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I am reading Principles of Mathematical Analysis by Walter Rudin.

In chapter two, it has the following definitions:

A neighborhood of $p$ is a set $N_r(p)$ consisting of all $q$ such that $d(p,q) \lt r$, for some $r \gt 0$. The number $r$ is called the radius of $N_r(p)$.

A point p is a limit point of the set $E$ if every neighborhood of $p$ contains a point $q \neq p$ such that $q \in E$.

$E$ is closed is every limit point of $E$ is a point of $E$.

By an open cover of a set $E$ in a metric space $X$ we mean a collection ${G_\alpha}$ of open subsets of $X$ such that $E \subset \cup_\alpha G_\alpha$.

A subset $K$ of a metric space $X$ is said to be compact if every open cover of $K$ contains a finite subcover. More explicitly, the requirement is that if ${G_\alpha}$ is an open cover of K, then there are finitely many indices $\alpha_1, \ldots, \alpha_n$ such that $$K \subset G_{\alpha_1} \cup \cdots \cup G_{\alpha_1}$$

I was pretty sure I understood these until I found this theorem:

Theorem $\;$ Compact subsets of metric spaces are closed.

I know that the proof involves showing that the complement is open, and I don't have any problems with that, but I found a set that is compact but not closed, at least according to what I understood the definitions to be.

My logic is as follows:

The set $\{x \in \mathbb R^2 \;|\; |x| \lt 1\}$ is not closed (any point on the circle surrounding it is a limit point but is not a member), but it is compact (it is a subset of the open set $\{x \in \mathbb R^2 \;|\; |x| \lt 2\}$), which contradicts the theorem.

I assume the flaw is in my understanding of the definitions.

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    $\begingroup$ The condition for compactness needs to be true for any open cover of $K$. You've found one finite open (finite) cover of $K.$ Consider, instead, the cover $G_i=N_{1-1/i}(0).$ Then $$\bigcup_{i=1}^{\infty} G_i = K=\{x\mid |x|\leq 1\}$$ but no finite subcover of the $G_i$ covers $K$. $\endgroup$ – Thomas Andrews Feb 21 at 18:56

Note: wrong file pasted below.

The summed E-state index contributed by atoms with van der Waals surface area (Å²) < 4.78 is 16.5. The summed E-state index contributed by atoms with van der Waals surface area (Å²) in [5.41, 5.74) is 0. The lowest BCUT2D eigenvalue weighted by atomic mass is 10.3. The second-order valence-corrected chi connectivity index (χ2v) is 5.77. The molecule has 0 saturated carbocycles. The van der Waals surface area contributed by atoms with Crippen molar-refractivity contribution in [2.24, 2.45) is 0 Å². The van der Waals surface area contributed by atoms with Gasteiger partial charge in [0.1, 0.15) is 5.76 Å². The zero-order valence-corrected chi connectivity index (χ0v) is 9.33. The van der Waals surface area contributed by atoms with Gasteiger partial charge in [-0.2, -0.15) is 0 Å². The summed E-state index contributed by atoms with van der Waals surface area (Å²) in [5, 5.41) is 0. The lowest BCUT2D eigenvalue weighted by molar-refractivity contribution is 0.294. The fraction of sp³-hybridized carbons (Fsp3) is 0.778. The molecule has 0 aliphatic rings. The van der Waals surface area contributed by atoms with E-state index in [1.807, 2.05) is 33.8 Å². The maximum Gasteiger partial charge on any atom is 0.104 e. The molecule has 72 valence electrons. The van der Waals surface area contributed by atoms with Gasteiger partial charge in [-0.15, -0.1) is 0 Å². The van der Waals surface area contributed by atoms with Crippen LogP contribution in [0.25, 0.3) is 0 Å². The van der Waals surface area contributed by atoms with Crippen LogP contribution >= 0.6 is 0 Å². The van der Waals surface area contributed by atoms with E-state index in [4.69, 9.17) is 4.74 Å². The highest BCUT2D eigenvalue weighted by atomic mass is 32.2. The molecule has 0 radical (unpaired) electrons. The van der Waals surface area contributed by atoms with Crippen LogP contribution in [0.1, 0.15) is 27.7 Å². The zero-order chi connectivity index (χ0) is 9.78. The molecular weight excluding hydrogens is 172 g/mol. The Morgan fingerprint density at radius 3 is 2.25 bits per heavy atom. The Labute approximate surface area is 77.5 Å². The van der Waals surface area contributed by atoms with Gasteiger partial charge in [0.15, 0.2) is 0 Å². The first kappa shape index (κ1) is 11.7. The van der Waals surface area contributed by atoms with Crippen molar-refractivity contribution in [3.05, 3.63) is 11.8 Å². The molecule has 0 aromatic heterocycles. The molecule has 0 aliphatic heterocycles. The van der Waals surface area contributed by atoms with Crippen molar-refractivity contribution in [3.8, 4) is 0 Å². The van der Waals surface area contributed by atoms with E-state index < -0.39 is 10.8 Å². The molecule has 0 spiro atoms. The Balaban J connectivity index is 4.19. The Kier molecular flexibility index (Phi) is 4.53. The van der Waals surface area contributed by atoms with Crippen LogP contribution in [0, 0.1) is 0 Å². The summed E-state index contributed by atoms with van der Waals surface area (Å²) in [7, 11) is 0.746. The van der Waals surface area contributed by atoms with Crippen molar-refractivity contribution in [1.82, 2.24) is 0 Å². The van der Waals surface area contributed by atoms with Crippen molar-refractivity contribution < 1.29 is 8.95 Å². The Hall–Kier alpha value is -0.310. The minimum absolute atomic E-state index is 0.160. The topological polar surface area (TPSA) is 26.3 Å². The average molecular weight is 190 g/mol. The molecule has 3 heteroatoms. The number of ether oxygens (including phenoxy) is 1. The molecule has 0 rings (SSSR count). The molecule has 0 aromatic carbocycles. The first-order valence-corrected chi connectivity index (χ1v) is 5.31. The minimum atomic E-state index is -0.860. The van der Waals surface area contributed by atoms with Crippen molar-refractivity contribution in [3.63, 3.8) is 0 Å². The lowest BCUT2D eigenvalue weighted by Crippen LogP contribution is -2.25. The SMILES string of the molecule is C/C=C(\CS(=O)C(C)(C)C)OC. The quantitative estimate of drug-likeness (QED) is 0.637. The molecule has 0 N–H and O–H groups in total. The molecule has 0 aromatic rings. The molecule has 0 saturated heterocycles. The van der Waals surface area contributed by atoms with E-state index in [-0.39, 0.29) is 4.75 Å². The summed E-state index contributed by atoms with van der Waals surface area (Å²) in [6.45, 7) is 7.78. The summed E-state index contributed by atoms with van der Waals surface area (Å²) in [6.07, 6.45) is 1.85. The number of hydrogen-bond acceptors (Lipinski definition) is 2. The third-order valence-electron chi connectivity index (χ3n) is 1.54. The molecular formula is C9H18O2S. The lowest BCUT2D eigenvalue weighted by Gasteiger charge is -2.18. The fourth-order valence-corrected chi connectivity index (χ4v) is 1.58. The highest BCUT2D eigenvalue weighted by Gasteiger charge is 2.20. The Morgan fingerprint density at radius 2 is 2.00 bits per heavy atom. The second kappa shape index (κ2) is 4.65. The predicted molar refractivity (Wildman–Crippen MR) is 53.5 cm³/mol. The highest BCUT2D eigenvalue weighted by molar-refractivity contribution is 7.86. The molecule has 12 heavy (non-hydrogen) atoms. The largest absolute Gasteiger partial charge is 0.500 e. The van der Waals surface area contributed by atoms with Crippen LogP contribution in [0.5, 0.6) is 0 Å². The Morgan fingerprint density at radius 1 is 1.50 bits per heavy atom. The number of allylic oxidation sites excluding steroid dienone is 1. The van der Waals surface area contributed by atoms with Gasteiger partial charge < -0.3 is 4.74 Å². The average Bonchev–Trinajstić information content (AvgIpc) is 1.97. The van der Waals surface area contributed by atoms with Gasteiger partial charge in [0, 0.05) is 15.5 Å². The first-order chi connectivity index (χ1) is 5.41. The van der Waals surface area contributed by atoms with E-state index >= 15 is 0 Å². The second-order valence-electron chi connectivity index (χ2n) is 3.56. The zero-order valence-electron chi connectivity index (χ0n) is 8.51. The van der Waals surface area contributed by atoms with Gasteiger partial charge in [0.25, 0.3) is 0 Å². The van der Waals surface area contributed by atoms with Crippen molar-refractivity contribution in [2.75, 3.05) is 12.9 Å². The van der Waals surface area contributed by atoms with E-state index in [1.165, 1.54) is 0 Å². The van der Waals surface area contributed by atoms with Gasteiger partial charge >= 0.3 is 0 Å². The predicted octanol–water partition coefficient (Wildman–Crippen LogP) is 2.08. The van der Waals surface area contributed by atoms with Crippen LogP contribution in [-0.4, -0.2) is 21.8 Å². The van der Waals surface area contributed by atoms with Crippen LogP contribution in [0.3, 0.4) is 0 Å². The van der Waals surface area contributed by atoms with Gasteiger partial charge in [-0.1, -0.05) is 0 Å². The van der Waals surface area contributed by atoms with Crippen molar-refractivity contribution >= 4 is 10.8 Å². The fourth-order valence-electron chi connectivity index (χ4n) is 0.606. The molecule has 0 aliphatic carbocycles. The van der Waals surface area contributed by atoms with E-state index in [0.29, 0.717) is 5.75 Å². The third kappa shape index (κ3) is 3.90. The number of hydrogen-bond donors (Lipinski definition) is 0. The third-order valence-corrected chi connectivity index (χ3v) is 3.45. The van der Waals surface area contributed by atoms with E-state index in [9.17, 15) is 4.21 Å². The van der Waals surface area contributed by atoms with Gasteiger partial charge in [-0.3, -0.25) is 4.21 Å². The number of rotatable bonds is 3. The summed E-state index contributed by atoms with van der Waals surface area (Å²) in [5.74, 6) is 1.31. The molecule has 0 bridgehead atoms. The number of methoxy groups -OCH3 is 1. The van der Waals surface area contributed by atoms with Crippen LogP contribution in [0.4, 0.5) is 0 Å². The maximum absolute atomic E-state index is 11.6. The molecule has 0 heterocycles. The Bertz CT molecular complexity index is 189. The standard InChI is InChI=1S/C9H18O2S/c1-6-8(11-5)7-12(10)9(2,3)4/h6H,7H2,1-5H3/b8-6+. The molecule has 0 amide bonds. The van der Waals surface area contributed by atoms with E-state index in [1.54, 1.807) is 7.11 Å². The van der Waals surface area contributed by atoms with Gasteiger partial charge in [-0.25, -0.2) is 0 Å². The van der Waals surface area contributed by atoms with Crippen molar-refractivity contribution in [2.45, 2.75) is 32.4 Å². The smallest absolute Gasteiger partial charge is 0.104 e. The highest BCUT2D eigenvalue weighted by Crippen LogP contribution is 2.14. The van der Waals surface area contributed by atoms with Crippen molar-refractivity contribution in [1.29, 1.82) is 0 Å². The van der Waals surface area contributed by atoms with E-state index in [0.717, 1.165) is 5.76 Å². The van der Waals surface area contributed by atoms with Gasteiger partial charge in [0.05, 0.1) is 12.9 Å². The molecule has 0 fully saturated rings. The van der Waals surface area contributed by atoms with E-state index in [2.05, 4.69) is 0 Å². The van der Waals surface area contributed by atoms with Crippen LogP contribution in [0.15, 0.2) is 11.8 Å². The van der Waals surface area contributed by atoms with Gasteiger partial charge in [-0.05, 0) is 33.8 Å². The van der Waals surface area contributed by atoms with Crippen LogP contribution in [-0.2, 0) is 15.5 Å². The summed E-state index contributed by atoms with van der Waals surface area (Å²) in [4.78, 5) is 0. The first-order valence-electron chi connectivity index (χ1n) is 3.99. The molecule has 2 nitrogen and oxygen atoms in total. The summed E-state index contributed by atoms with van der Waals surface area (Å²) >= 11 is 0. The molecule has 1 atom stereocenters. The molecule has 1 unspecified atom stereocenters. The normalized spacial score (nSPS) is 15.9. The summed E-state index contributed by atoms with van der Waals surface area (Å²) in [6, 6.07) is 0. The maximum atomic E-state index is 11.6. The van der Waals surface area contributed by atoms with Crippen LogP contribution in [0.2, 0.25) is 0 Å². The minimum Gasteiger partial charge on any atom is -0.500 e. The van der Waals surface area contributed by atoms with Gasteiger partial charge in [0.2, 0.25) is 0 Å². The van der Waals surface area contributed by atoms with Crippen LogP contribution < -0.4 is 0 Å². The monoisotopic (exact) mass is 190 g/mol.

• $\begingroup$ The usual terminology is that a neighborhood of $p$ is a set $N$ such that there exists an open set $U$ with $p\in U\subset N.$ The set $N_r(p)$ is called the open ball of radius $r,$ centered at $p.$..... Many people prefer to write $B(p,r)$ for $N_r(p),$ which is more convenient when $r$ is represented by some complicated expression. $\endgroup$ – DanielWainfleet Feb 22 at 4:44
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That set is not compact. Consider the open sets$$\left\{(x,y)\in\mathbb{R}^2\,\middle|\,\bigl\lVert(x,y)-(1,0)\bigr\rVert>\frac1n\right\},$$with $n\in\mathbb N$. These sets form an open cover of your set without a finite subcover.

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  • $\begingroup$ Thanks! How can I visualize the set you described? $\endgroup$ – Shobart Feb 22 at 0:05
  • $\begingroup$ That set is just the complement of a closed open disk centered at $(1,0)$ with radius $\frac1n$. $\endgroup$ – José Carlos Santos Feb 22 at 0:07
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A space $S$ is $T_2$ (a.k.a. a Hausdorff space) when for any distinct $x,y\in S$ there are disjoint open $U,V \subset S$ with $x\in U$ and $y\in V.$

A metric space $(S,d)$ is Hausdorff. For if $x,y$ are distinct members of $S,$ let $r=d(x,y)/2$ and let $U=N_r(x),V=N_r(y).$ The triangle inequality implies that $U,V$ are disjoint.

Theorem: If $S$ is Hausdorff and $T$ is a compact subset of $S$ then $T$ is closed. Equivalently, if $T$ is not closed then $T$ is not compact.

Proof: Suppose $T$ is not closed. Take $y\in \bar T$ \ $T.$ For each $x\in T$ let $U_x, V_x$ be a disjoint pair of open sets with $x\in U_x$ and $y\in V_x$. Consider the open cover $C=\{U_x:z\in T\}$ of $T.$

Suppose $n\in \Bbb Z^+$ and $D=\{U_{x_1},...,U_{x_n}\}$ is any finite subset of $C.$ Then $N=\cap_{j=1}^nV_{x_j}$ is an open set containing the point $y,$ and $y\in \bar T,$ so there exists $z\in N\cap T.$

But $N$ is disjoint from $\cup_{j=1}^nU_{x_j}=\cup D,$ so $D$ is not a cover of $T.$ ( That is, $z\in T$ \ $\cup D).$ So $C$ is an open cover of $T$ with no finite sub-cover.

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